Bond investors facing long hangover

In the first of a series of articles on the fixed income outlook for this year, fund managers say bond investors are not pricing sufficient inflation into their expectations.
Bond investors facing long hangover

It’s been a 30-year long party, but fixed income professionals believe the world could soon be suffering a nasty and multi-year hangover.

If there’s one thing bond specialists agree on about 2017, it is that investors are failing to price enough inflation into expectations. Some believe inflation is already starting to drain the punchbowl dry, but it seems many guests have yet to realise it is time to go home.

How should investors re-adjust their investment strategies in this new world that appears to experiencing a fundamental shift from monetary policy to fiscal policy as the hoped-for engine of global growth?

Over the next week AsianInvestor will run a series of articles examining the profound implications that inflation may have on global bond markets, which have become used to years of outsized returns. Figures produced by JP Morgan Asset Management, for example, show that global high-yield debt has been one of the best performing asset classes of the past decade, returning 129.5% on a cumulative basis.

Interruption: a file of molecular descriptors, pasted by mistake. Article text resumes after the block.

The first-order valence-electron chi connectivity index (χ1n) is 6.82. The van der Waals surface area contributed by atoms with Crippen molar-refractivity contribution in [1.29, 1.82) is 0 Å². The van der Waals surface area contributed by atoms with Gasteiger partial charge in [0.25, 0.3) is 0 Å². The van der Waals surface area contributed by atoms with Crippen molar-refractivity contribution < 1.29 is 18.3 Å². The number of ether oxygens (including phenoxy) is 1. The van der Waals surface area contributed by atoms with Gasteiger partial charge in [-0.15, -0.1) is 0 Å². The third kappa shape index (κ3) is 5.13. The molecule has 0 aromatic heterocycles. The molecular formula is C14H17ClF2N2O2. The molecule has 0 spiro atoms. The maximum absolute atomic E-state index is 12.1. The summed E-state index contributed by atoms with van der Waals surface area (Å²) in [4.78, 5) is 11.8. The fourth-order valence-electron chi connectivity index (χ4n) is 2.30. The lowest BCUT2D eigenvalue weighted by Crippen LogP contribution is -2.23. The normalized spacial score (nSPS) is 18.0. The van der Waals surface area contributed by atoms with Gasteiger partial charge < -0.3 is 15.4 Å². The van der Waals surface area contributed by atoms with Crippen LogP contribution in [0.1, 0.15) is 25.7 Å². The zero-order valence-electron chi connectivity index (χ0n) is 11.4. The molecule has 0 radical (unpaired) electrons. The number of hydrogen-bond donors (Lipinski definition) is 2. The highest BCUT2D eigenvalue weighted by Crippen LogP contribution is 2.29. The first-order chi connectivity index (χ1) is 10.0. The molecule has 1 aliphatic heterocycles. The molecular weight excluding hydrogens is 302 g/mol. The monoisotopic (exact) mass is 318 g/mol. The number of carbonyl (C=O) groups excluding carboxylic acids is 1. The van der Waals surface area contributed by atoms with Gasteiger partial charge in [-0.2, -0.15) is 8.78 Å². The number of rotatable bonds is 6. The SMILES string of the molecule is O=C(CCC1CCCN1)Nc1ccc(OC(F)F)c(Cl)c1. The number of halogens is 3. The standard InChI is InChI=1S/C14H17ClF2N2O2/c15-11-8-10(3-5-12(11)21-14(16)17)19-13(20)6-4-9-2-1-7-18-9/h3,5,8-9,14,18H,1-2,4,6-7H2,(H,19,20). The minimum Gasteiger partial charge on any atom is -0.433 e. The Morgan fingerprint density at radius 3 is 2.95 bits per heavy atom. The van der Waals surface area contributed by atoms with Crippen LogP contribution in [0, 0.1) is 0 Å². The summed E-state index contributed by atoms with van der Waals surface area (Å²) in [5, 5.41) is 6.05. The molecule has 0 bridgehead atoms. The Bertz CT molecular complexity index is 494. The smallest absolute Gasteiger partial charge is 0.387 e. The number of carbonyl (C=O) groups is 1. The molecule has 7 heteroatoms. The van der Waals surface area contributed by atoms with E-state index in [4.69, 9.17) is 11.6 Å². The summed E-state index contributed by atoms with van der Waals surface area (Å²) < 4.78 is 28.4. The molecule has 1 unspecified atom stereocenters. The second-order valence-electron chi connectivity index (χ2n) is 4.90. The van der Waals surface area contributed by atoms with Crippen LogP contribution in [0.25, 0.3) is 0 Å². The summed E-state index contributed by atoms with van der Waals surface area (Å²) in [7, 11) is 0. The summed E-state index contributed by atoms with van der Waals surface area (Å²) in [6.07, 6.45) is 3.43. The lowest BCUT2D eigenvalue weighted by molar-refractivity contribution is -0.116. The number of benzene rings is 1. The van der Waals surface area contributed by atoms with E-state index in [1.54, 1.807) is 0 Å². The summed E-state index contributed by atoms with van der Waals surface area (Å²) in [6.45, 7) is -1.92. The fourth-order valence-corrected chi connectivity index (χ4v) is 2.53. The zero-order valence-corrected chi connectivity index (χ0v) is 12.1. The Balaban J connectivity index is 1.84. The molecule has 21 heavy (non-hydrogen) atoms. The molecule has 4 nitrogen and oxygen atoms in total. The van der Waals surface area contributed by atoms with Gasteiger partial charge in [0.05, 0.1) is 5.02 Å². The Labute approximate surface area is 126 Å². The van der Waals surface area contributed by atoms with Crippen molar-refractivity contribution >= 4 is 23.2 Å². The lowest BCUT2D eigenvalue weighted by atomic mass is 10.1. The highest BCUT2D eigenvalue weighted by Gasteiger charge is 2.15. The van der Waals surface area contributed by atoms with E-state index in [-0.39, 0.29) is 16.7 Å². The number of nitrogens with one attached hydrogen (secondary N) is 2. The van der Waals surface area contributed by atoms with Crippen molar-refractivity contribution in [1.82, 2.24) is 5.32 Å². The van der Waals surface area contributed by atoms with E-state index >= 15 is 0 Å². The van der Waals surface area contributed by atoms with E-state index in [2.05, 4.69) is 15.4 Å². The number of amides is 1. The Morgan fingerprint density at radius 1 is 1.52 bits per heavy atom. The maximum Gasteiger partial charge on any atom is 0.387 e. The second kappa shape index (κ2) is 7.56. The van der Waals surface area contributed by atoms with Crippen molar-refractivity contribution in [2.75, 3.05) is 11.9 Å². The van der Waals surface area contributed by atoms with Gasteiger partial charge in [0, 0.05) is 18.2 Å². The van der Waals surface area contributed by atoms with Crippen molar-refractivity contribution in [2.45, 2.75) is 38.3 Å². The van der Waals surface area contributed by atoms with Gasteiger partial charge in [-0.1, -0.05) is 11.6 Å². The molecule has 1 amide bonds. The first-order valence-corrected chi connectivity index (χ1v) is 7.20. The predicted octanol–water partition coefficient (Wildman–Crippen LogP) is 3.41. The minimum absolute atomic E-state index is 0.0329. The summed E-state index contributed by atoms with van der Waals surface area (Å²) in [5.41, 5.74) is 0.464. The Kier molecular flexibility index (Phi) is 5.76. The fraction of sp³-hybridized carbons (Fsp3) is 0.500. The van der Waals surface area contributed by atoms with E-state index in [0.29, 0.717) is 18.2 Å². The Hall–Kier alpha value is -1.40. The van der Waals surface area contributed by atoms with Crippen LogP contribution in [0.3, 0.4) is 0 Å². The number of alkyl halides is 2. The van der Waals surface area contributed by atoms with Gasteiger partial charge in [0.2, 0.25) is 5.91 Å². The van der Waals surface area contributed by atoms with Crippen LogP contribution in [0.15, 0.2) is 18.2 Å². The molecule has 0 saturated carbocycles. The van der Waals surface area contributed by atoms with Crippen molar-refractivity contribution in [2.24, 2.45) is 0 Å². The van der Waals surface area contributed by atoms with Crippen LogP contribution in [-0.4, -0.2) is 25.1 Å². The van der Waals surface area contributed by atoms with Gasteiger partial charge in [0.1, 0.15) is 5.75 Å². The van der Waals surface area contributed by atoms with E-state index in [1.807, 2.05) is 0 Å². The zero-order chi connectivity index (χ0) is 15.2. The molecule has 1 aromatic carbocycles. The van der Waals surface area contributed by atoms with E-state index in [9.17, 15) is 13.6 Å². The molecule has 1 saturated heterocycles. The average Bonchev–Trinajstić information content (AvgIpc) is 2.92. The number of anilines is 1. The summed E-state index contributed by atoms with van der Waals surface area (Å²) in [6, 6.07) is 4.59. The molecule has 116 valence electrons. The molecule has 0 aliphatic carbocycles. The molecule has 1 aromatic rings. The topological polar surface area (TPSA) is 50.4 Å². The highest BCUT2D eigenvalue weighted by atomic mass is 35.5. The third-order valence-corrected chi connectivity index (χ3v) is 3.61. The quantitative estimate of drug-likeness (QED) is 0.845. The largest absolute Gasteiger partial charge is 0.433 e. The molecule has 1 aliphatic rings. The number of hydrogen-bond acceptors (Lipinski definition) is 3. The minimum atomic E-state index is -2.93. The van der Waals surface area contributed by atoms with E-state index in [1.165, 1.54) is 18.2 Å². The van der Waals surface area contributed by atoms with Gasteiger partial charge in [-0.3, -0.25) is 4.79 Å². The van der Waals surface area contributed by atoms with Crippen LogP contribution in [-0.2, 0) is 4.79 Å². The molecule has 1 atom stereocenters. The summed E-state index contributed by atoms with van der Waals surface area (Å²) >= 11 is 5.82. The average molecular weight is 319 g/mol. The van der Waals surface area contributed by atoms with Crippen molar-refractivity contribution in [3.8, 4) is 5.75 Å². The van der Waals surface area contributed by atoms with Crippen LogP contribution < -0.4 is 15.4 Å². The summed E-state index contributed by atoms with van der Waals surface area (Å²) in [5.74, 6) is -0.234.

Today we start with US Treasury yields, the linchpin to almost every underlying asset class. Key to their performance will be the interplay between a previously dovish and cautious Federal Reserve and an unpredictable new president who will be in place from this coming Friday, in the form of Donald Trump.

James Bateman, global chief investment officer of multi-asset at Fidelity International, was forthright about what was likely to come. He told AsianInvestor: “Markets have been driven up by monetary policy easing the likes of which we’ve never seen before. But I think the unwinding will be a multi-year process, so I’d caution value investors not to re-enter the market once they see US Treasury yields correct in 2017, possibly by about 10%.”

Rate rise expectations

A quick straw poll of banking sector outlooks suggests most houses believe the Fed will raise rates two to three times in 2017, leading to 10-year yields around 3%. However, many analysts were wrong-footed in 2016 when rate hikes failed to materialise as quickly as expected and 10-year yields fell from 2.2% at the end of 2015 to 1.35% in the space of seven months.